ridges of Western Siskiyou and Curry Counties bringing dry air all
the way to the coast. The higher peaks along the Cascades will
have breezy winds tonight into Wednesday morning and then maybe
again Wednesday night into Thursday morning. Overall, it will be
breeziest tonight, then it will be driest Wednesday night into
Thursday morning as offshore flow weakens and the thermal trough
pushes inland. Marine air will have more influence along the coast
by Thursday, so it will be cooler there with higher humidity.

Inland, temperatures are expected to peak with lowest
humidity values both Wednesday and Thursday afternoons with the
thermal trough advancing inland. It should be noted up front
that we are not expecting critical fire weather conditions (that
would result in Fire Weather Watches/Red Flag Warnings) at
any point this week. But, with dry, unstable conditions expected
Wed/Thu, if there was a period of time where fire activity picks
up, that would be it.

By the end of this week, model guidance is in agreement showing a
cold front moving through the area on Friday. Westerly winds will
become gusty for much of the forecast area Friday afternoon and
evening and the front could bring some light rain along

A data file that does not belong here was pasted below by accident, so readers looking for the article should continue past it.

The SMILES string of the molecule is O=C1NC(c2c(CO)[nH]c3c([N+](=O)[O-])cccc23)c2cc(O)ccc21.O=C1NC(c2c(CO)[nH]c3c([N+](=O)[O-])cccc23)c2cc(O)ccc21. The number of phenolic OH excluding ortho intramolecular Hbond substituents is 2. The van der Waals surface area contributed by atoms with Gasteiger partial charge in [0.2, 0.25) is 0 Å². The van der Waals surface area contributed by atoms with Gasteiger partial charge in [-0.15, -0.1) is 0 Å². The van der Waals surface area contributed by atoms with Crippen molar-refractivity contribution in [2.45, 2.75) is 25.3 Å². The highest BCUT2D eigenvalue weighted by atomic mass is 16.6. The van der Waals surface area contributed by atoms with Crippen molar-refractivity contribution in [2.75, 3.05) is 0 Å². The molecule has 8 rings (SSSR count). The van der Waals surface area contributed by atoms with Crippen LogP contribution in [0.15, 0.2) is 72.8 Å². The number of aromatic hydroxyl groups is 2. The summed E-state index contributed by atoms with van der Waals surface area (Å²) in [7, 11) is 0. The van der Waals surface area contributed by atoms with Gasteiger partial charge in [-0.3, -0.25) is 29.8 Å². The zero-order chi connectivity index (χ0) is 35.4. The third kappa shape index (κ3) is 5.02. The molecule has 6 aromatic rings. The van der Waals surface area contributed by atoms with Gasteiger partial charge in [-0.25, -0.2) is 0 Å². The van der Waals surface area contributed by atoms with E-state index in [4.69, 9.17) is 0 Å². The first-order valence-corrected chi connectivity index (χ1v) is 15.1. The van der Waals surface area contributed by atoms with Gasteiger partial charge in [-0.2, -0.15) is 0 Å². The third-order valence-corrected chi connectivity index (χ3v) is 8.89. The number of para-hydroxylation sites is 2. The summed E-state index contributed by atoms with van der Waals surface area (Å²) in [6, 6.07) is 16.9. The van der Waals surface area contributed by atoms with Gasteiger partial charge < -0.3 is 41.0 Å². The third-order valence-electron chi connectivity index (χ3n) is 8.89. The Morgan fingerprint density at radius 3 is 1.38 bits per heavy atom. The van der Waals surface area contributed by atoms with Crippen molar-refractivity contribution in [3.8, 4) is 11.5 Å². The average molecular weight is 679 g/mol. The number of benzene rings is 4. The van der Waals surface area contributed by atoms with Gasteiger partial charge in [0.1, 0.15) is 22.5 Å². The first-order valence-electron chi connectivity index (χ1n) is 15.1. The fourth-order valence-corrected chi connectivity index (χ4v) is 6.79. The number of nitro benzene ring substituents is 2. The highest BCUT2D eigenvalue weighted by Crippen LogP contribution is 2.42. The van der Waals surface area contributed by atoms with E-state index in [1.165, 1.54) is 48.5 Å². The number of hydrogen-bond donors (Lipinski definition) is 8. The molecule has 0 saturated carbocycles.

the coast, north of the Umpqua Divide and over to the Cascades.
Rain amounts should be light, however.  Most NE California
and East Side locations should stay dry, but isolated showers
could make it east of the Cascades. It will turn much cooler
over the weekend with most areas running 10-15 degrees below
average. Some showers will persist north and west of the Umpqua
Divide.

Models diverge early next week, so no significant changes were
made to the forecast Sunday night onward. -Spilde

&&

.MFR WATCHES/WARNINGS/ADVISORIES...
OR...None.

CA...None.

Pacific Coastal Waters...Small Craft Advisory until 11 AM PDT
     Wednesday for PZZ356-376.
     Small Craft Advisory from 5 PM this afternoon to 11 AM PDT
     Wednesday for PZZ350-370.
     Hazardous Seas Warning from 5 PM this afternoon to 11 PM PDT
     this evening for PZZ376.

$$